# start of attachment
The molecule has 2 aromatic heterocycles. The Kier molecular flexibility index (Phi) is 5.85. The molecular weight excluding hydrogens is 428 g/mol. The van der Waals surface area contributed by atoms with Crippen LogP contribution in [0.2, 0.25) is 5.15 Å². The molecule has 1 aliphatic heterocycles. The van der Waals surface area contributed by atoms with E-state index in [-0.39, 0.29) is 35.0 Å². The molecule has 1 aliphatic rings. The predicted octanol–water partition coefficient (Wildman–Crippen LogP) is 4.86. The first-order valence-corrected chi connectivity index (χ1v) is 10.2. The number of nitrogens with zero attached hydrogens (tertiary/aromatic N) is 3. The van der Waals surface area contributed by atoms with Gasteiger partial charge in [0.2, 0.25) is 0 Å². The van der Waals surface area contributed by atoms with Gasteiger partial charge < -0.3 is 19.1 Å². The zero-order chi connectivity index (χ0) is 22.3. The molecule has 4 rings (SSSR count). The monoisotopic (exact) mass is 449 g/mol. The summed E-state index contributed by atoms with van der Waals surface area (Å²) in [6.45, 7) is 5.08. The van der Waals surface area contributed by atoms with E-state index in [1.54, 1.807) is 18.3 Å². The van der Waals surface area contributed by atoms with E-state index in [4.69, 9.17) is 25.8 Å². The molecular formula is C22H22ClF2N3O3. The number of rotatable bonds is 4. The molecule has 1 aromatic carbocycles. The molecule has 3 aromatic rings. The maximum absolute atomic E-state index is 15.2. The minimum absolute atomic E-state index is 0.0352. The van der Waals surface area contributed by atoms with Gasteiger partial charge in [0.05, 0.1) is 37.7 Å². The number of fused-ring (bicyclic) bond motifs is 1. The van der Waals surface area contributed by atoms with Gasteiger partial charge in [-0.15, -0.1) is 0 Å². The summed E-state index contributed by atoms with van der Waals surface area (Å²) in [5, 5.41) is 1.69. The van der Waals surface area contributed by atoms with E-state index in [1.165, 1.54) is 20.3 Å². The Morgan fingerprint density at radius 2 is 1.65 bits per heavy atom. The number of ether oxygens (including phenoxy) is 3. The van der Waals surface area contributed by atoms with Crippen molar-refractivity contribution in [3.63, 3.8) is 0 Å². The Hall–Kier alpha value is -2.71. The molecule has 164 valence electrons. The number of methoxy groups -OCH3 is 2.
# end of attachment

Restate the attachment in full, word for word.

The molecule has 2 aromatic heterocycles. The Kier molecular flexibility index (Phi) is 5.85. The molecular weight excluding hydrogens is 428 g/mol. The van der Waals surface area contributed by atoms with Crippen LogP contribution in [0.2, 0.25) is 5.15 Å². The molecule has 1 aliphatic heterocycles. The van der Waals surface area contributed by atoms with E-state index in [-0.39, 0.29) is 35.0 Å². The molecule has 1 aliphatic rings. The predicted octanol–water partition coefficient (Wildman–Crippen LogP) is 4.86. The first-order valence-corrected chi connectivity index (χ1v) is 10.2. The number of nitrogens with zero attached hydrogens (tertiary/aromatic N) is 3. The van der Waals surface area contributed by atoms with Gasteiger partial charge in [0.2, 0.25) is 0 Å². The van der Waals surface area contributed by atoms with Gasteiger partial charge < -0.3 is 19.1 Å². The zero-order chi connectivity index (χ0) is 22.3. The molecule has 4 rings (SSSR count). The monoisotopic (exact) mass is 449 g/mol. The summed E-state index contributed by atoms with van der Waals surface area (Å²) in [6.45, 7) is 5.08. The van der Waals surface area contributed by atoms with E-state index in [1.54, 1.807) is 18.3 Å². The van der Waals surface area contributed by atoms with E-state index in [4.69, 9.17) is 25.8 Å². The molecular formula is C22H22ClF2N3O3. The number of rotatable bonds is 4. The molecule has 1 aromatic carbocycles. The molecule has 3 aromatic rings. The maximum absolute atomic E-state index is 15.2. The minimum absolute atomic E-state index is 0.0352. The van der Waals surface area contributed by atoms with Gasteiger partial charge in [0.05, 0.1) is 37.7 Å². The number of fused-ring (bicyclic) bond motifs is 1. The van der Waals surface area contributed by atoms with Gasteiger partial charge in [-0.15, -0.1) is 0 Å². The summed E-state index contributed by atoms with van der Waals surface area (Å²) in [5, 5.41) is 1.69. The van der Waals surface area contributed by atoms with E-state index in [1.165, 1.54) is 20.3 Å². The Morgan fingerprint density at radius 2 is 1.65 bits per heavy atom. The number of ether oxygens (including phenoxy) is 3. The van der Waals surface area contributed by atoms with Crippen molar-refractivity contribution in [3.63, 3.8) is 0 Å². The Hall–Kier alpha value is -2.71. The molecule has 164 valence electrons. The number of methoxy groups -OCH3 is 2.